By Tricia Snyder, Rio Grande Chapter Executive Committee
From the January/February/March 2023 newsletter
It is no secret that New Mexico is in a water crisis. In fact, the whole Southwest is in the driest two decades it has seen in at least 1,200 years. And the hard truth is climate projections tell us conditions will only get more challenging from here. We can expect temperatures to increase 5-7 °F over the next 50 years, with a 25% decrease in our overall water supply, increasing demand and competition across the state for this precious resource even as it slips through our fingers.
The Water Policy and Infrastructure Task Force is tackling these challenges head on. Established by Gov. Michelle Lujan Grisham over the summer and led by New Mexico’s State Engineer, the Task Force has brought together a diverse array of members to identify solutions that have broad consensus to some of our toughest water challenges.
The Task Force appointees, called Water Ambassadors, are New Mexicans from all sectors: natural resource agencies, industry representatives, agricultural producers, acequia leadership, Tribes and Pueblos, environmental organizations, and more. Together they have worked hard to develop 17 recommendations with more than 100 associated actions that will make our state significantly more climate-resilient.
We’ll see some of these recommendations take shape in the 2023 legislative session. A few you’ve already heard of, like adding funding and capacity for the Strategic Water Reserve, a pool of publicly held water rights that can be deployed to meet our obligations through interstate compacts or for the benefit of imperiled species. Some may be new, like rethinking our regional water-planning process and funding a surface water quality permitting program. All will help New Mexico build a more secure and equitable water future through unprecedented challenges.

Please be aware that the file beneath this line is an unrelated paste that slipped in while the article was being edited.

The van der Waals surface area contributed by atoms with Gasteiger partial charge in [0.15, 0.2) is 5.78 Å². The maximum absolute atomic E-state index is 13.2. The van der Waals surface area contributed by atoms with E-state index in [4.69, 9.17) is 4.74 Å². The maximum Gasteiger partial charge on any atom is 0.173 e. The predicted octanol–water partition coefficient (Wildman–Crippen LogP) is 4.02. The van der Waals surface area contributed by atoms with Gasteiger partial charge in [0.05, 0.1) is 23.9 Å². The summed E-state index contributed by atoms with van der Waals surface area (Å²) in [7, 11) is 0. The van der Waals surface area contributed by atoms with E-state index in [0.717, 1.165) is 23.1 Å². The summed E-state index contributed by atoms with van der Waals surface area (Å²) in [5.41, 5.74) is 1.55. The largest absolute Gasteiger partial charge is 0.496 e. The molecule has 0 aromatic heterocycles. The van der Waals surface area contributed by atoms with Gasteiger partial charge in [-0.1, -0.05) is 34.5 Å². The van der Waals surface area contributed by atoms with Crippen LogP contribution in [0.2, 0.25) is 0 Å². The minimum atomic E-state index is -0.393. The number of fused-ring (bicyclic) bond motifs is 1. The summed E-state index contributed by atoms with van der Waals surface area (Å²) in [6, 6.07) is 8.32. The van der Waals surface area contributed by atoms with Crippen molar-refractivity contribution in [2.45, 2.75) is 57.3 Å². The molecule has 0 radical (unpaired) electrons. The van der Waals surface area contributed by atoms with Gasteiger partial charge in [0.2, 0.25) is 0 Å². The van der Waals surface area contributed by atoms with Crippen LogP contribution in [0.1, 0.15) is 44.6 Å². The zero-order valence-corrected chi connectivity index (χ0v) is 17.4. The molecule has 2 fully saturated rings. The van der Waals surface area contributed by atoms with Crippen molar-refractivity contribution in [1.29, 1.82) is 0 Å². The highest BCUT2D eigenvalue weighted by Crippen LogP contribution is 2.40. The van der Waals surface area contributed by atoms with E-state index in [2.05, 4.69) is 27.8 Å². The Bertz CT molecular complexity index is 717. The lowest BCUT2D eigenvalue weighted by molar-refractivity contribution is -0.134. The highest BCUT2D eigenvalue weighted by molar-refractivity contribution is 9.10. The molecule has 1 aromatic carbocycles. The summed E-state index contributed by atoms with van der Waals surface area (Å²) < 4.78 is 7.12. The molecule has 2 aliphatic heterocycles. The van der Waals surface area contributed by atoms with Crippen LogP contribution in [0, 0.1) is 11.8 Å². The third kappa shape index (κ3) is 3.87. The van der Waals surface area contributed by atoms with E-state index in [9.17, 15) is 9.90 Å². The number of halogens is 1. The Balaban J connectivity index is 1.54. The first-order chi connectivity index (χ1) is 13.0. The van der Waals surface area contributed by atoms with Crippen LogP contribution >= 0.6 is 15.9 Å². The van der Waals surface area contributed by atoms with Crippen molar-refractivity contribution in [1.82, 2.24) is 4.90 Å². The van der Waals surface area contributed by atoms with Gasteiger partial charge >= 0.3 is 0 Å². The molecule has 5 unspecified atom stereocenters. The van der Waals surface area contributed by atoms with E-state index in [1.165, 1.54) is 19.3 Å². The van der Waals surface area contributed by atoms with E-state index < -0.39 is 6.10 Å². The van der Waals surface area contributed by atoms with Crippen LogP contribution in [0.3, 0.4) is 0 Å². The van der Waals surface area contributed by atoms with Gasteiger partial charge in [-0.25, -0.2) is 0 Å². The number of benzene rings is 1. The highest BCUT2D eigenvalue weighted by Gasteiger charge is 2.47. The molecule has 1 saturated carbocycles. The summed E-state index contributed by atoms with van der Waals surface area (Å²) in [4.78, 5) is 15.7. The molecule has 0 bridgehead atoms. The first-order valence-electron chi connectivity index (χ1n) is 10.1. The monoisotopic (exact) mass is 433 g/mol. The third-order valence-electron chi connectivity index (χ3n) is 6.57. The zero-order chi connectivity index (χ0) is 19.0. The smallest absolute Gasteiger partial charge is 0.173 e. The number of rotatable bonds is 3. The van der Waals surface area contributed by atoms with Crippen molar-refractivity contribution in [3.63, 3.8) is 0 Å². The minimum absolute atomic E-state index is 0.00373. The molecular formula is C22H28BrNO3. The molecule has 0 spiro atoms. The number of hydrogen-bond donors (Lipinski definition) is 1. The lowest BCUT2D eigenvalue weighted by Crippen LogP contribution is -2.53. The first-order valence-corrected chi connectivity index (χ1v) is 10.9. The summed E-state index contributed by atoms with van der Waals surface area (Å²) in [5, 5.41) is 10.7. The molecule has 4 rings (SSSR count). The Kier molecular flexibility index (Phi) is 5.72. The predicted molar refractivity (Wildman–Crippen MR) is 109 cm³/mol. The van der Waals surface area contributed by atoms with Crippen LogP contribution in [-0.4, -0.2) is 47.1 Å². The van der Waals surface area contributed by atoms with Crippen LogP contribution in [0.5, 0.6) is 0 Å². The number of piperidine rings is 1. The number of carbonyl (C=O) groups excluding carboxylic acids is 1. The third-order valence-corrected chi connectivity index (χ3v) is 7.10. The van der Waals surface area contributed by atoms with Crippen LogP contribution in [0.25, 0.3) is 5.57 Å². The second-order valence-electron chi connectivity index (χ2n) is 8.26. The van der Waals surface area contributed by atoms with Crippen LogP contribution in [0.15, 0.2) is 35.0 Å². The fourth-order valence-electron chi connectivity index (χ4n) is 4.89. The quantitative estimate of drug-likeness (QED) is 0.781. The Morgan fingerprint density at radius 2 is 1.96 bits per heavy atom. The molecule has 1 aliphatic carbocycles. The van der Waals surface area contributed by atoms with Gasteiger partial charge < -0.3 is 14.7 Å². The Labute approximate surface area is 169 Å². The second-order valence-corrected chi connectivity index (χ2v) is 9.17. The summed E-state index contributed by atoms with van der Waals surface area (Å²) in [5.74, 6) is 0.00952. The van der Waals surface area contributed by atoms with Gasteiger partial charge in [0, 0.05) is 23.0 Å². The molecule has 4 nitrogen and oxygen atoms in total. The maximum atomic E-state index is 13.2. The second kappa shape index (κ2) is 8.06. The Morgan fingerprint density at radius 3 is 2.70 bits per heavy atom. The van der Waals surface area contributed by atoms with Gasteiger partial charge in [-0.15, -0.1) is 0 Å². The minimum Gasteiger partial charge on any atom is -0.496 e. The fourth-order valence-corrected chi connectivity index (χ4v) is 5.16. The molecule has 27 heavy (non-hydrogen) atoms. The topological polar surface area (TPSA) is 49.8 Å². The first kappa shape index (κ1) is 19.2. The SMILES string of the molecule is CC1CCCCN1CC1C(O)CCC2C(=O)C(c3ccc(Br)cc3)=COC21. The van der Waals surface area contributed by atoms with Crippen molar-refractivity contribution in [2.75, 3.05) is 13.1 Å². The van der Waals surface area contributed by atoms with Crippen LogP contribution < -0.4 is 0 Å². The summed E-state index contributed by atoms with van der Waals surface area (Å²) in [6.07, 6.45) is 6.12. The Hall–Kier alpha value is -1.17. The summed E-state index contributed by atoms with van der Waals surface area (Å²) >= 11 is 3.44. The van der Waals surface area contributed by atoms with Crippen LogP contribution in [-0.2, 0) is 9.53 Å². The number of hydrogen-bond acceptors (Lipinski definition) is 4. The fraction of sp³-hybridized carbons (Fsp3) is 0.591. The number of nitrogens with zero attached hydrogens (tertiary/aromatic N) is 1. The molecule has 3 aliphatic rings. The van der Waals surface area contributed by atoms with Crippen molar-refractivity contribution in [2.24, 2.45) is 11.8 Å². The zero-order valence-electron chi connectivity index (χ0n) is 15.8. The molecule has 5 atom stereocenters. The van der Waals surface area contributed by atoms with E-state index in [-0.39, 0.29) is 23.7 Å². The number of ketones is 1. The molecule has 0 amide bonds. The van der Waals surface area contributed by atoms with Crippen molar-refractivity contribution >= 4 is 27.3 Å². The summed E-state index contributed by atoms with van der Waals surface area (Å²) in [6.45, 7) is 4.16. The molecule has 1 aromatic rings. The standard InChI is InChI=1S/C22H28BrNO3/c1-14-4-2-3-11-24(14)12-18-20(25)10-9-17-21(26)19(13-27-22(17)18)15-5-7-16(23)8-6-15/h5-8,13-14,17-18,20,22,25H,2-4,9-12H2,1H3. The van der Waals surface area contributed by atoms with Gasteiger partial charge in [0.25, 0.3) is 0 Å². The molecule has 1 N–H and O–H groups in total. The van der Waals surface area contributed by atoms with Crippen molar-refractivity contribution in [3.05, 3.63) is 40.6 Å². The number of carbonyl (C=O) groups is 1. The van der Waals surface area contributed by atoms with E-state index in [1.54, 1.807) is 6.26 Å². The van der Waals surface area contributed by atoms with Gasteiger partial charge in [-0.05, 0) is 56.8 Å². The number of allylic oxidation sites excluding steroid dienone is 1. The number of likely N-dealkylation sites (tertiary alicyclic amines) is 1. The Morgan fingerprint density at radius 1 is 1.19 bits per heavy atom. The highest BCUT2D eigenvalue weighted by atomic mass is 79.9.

The Task Force was initially envisioned to be a one-time convening during the summer and fall of 2022. But given what this diverse group of experts has produced, it is becoming increasingly clear that to not reconvene on a regular basis would be a serious waste of the social infrastructure the effort has built. Water in the American West is always a technically complex and socially contentious issue, and yet this group of New Mexicans, with very different perspectives, goals, priorities, and expertise, has managed to come together and develop a long list of workable solutions that represents years of work to implement but will protect our ecosystems and communities.
We encourage you to engage with the Sierra Club over the 2023 legislative session to support these recommendations moving forward and to talk to your legislators about the need for the important work of the Water Ambassadors to continue, at least until their long list of solutions are implemented.
Featured image by Pablo Tashjian via Flickr